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Hybridity of environment in Bald’s Leechbook
Lori Ann Garner

/aural culture of early medieval England would undoubtedly not have been the same for everyone, and to assume so is to participate in what Lennard Davis has referred to as ‘one of the foundational ableist myths of our culture’. 9 Maren Tova Linett places the growth of ‘these cultural biases in favor of hearing and speech’ as reaching their height ‘during the modernist period’, 10 and indeed in early medieval England we find a situation with arguably less imbalanced assumptions. Law codes from the period provide particular

in Hybrid healing
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Daniel Anlezark

. That society proves imperfect and that its bonds prove weak is not Beowulf’s fault – the tendency to murder and destruction present in the myth of Cain is to be found even in Hrothgar’s Heorot, and undoubtedly was there in the hall of every Anglo-Saxon Christian ruler. The poet’s presentation of the myth of the Flood does not articulate any law code or any offer of salvation, though the simple

in Water and fire
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With empathy and imagination—hybridity in the field
Lori Ann Garner

experience, a tendency reflected in the period’s archaeological record, historical texts, and law codes as well. Lastly, with no healer to be found, the endlessly suffering speaker of the riddle Anhaga elicits deep empathy for its trauma, both the pain of endless attacks and also the excruciating loneliness of a solitary warrior. Collectively these analyses have shown both the payoff and the limits of this close-reading approach, and before closing I want to acknowledge explicitly and directly that this ‘conclusion’ is in

in Hybrid healing
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An Old English poetics of health and healing
Lori Ann Garner

understanding of early medieval England as a largely oral/aural culture, and evidence from surviving medical texts, law codes, and the archaeological record indicates a range of sensory perception that seems to have been widely recognized. The entries in Bald’s Leechbook suggest a worldview in which the capacity for hearing, though important in many contexts, was not assumed. Rather, the faculty of hearing itself is described as changing and changeable, in terms of experience rather than identity. Accordingly, the Old English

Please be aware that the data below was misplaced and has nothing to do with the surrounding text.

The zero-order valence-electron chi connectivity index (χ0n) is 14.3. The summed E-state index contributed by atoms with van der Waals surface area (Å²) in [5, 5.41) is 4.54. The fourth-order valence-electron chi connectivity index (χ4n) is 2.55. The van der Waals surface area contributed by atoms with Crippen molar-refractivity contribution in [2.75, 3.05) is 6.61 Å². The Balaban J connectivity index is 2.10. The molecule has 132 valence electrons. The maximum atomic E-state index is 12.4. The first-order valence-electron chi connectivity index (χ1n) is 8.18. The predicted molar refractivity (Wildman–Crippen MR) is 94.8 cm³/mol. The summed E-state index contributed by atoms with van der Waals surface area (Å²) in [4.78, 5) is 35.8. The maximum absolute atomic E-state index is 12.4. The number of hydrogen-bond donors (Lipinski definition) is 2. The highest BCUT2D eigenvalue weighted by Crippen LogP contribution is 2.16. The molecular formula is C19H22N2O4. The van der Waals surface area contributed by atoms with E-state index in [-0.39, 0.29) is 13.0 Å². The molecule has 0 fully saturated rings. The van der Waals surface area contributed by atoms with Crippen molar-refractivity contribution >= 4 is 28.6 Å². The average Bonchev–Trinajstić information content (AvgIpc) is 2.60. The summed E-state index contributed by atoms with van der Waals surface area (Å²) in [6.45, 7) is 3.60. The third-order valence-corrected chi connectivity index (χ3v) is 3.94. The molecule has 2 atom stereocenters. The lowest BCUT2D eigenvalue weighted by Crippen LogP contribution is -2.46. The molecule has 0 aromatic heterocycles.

in Hybrid healing
Open Access (free)
Donna Beth Ellard

centuries, which interdict infant abandonment, with the exception of deformity, arguing that ‘[p]hysically impaired children … if reared, would present too great a demand on resources and in the future would be limited in providing for themselves and contributing to the community's economy’. 28 In addition to the sagas and law codes, which mention child abandonment with some frequency, archaeological evidence supports this practice as a fact of early medieval life. Archaeologists have, for several decades, discussed the

in Dating Beowulf
Sarah C.E. Ross
Elizabeth Scott-Baumann

sacrificed their noble blood, Nor men, nor coin she spared, to do them good. 25 30 35 40 45 50 30]  rex: king. 33]  The Salic law: the ancient Frankish civil law code, which contained a passage forbidding female succession. 37]  ne’er-run race: Helios drove the chariot of the sun in a never-ending cycle. 38]  earth had, once a year, a new old face: refers to the annual arrival of spring. 40]  phoenix: a person or thing of unique excellence or matchless beauty; a paragon. 48]  Don Anthony: António, Prior of Crato (1531–1595), a claimant to the throne of Portugal used

in Women poets of the English Civil War
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The dimension and layout of books containing Old English
Donald G. Scragg

’s Ecclesiastical History (items 8 and 11). At the opposite extreme, such copies of the laws as have survived are regularly small (items 96, 99, 100 and 102), exceptions being where law-codes are added to other material, as in the Parker Chronicle (item 15). It is possible that copies of particular sorts of material traditionally have a uniform size, or it may be that these are of like size because the copies are in some way related in their transmission history, for example the copies of Ælfric’s Grammar in items 51, 54, 59, 65, and 66, and again 92 and 94, 17 or copies of

in Aspects of knowledge